What’s new with PPP? Another interim final rule

Wow. It’s been way too long, hasn’t it?

The Small Business Administration’s latest interim final rule, released Aug. 24, clarifies a couple of issues regarding Paycheck Protection Program loan forgiveness.

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Owner compensation

The amount of forgivable compensation paid to an employee-owner of a C corp or S corp is limited:

  • The maximum forgivable amount for employee-owners of C corps is 2.5/12 of 2019 cash compensation, plus employer contributions for retirement and health benefits.
  • The maximum forgivable amount for employee-owners of S corps is 2.5/12 of 2019 cash compensation, plus employer contributions for retirement benefits.

Not everyone with an ownership stake in a company, however, counts for these compensation limits. The Aug. 24 interim final rule clarifies that employee-owners with less than a 5% ownership stake in a C corp or S corp aren’t subject to the employee-owner compensation rule.

Upshot: For those employees, the $100,000 compensation limit applies.

Nonpayroll costs

PPP loans are forgivable if you spend 40% of the proceeds on rent, utilities and similar nonpayroll items.

The interim final rule clears up some issues regarding rent. Under the rule, the amount of loan forgiveness requested can’t include any amount attributable to the business operation of a tenant or subtenant of the PPP borrower or, for home-based businesses, household expenses.

Example. Speedy rents an office building for $10,000 a month and subleases a portion to other businesses for $2,500 a month. Only $7,500 a month is eligible for loan forgiveness.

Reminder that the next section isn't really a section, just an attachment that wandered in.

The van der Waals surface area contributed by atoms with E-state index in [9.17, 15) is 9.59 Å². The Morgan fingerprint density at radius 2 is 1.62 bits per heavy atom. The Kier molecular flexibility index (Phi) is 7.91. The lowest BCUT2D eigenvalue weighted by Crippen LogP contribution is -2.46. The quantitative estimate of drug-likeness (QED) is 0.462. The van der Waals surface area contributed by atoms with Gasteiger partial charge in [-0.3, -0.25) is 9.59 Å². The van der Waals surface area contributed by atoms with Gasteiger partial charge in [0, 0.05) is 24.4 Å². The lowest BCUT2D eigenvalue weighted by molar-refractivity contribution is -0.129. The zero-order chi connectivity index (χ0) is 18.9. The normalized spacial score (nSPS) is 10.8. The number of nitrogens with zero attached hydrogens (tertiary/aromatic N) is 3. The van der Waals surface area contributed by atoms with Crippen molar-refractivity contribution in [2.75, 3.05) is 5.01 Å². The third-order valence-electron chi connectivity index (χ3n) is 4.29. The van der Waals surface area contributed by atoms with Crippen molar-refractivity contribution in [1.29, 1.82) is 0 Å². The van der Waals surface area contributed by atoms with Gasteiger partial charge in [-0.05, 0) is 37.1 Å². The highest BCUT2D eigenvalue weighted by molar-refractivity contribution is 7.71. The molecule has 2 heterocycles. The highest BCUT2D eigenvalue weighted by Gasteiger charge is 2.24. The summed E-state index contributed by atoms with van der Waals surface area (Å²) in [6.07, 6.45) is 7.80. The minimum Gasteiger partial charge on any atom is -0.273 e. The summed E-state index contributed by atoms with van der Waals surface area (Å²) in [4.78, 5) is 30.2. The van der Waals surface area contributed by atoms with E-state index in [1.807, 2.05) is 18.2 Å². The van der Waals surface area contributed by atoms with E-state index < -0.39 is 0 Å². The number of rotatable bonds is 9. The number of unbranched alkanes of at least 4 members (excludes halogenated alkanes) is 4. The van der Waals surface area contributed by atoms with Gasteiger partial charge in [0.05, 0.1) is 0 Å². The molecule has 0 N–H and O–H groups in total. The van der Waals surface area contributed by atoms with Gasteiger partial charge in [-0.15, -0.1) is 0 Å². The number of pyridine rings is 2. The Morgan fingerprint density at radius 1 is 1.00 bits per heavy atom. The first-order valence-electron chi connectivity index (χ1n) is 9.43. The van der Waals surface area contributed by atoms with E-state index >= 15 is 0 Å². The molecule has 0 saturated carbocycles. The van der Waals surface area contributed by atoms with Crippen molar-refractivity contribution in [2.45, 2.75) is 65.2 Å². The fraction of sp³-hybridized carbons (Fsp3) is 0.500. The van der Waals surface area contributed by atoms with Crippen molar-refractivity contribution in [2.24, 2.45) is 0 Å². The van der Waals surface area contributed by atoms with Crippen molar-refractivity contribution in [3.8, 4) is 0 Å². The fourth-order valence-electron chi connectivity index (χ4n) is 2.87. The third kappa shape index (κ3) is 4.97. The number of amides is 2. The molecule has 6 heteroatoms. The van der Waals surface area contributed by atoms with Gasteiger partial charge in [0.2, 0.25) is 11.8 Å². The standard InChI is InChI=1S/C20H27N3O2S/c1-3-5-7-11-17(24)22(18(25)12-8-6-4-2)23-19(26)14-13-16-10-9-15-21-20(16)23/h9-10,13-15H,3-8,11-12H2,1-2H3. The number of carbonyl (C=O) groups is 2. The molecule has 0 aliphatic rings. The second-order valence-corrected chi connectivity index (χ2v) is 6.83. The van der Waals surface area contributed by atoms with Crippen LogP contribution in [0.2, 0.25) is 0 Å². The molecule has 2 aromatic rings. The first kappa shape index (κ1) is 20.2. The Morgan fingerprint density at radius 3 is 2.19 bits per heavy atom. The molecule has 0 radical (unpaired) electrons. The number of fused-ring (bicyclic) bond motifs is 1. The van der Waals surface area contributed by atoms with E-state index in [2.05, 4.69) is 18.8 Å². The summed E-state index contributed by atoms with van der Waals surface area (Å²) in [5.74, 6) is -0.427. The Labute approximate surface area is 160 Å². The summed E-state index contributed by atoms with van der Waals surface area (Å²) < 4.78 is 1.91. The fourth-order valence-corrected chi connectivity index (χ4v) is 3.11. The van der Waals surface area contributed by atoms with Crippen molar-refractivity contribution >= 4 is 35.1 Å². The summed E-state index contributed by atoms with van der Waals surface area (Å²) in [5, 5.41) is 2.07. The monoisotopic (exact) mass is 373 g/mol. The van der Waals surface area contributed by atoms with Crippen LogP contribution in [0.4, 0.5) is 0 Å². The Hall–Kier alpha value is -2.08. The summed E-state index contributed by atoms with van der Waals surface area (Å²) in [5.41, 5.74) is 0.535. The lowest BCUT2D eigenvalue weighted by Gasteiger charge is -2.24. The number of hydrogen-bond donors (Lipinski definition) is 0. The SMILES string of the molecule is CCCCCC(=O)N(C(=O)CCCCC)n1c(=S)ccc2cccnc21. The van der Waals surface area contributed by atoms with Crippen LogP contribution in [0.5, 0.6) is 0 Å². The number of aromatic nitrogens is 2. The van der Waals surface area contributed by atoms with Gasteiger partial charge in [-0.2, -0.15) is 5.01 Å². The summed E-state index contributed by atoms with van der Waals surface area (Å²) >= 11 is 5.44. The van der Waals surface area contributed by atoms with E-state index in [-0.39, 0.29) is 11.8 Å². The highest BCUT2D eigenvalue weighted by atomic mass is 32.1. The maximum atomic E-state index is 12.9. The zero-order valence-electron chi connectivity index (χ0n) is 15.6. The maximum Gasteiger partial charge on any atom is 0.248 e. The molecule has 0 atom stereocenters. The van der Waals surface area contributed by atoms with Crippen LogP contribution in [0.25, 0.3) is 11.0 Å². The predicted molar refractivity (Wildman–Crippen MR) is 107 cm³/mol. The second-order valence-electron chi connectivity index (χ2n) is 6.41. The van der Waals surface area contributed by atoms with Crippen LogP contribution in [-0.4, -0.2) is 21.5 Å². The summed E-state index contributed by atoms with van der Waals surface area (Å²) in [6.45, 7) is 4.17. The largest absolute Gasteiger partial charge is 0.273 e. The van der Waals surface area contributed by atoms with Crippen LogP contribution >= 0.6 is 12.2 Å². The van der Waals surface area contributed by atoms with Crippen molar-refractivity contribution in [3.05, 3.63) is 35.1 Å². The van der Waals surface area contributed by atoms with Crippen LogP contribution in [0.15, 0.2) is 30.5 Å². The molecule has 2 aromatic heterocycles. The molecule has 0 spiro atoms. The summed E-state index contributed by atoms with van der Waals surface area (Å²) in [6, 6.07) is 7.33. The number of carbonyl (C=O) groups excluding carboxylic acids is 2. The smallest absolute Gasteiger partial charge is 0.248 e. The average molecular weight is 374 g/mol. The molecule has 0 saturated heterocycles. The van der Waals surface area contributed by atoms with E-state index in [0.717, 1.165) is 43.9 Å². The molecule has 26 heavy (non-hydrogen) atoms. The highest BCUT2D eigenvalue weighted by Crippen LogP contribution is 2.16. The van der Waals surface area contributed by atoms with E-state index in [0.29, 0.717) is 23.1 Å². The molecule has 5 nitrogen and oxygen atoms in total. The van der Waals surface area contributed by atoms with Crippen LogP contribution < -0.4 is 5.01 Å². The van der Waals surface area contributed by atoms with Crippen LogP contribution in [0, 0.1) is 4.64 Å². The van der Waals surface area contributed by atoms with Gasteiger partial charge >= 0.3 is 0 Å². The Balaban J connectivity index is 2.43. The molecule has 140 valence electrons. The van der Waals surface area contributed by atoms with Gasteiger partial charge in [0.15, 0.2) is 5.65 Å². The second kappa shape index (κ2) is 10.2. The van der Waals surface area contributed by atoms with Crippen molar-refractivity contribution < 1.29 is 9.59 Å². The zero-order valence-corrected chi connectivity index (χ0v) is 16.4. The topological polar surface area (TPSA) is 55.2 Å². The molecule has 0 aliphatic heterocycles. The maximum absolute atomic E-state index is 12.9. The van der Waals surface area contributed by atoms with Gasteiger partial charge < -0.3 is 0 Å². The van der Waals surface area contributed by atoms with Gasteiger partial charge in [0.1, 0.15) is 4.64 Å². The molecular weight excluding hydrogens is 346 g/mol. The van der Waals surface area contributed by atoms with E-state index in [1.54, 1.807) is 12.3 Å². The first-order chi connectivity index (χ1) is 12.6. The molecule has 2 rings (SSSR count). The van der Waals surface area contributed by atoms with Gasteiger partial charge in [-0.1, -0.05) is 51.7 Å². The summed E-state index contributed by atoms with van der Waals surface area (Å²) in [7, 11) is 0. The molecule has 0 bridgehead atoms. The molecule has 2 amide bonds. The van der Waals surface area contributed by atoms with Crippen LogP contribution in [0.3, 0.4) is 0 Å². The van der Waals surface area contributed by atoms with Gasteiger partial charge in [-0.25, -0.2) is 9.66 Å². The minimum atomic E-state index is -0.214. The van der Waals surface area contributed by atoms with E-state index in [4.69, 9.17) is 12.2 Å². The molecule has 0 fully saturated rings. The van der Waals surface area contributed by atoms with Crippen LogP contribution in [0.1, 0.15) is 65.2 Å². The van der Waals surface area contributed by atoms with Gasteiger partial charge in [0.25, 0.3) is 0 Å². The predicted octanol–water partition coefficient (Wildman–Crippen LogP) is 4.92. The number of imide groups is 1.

Example. Sparkle Jewelers shares a rented space with other jewelers. When determining the amount eligible for loan forgiveness, Sparkle must prorate rent and utility payments in the same manner as on its 2019 Form 1120.

Example. Alison works from home. When determining the nonpayroll costs eligible for loan forgiveness, she can include only the share of covered expenses she listed as deductible expenses on her 2019 Form 1040, Schedule C.

Rent payments to a related party are eligible for loan forgiveness if the following two conditions are met:

  • The amount of loan forgiveness requested for rent or lease payments doesn’t exceed the mortgage interest owed on the property during the covered period that’s attributable to the space being rented by the business
  • The lease and the mortgage were entered into prior to Feb. 15, 2020.

Any ownership in common between the business and the property owner is a related party for these purposes.

Catch: While rent or lease payments to a related party may be eligible for forgiveness, mortgage interest payments to a related party aren’t eligible for forgiveness.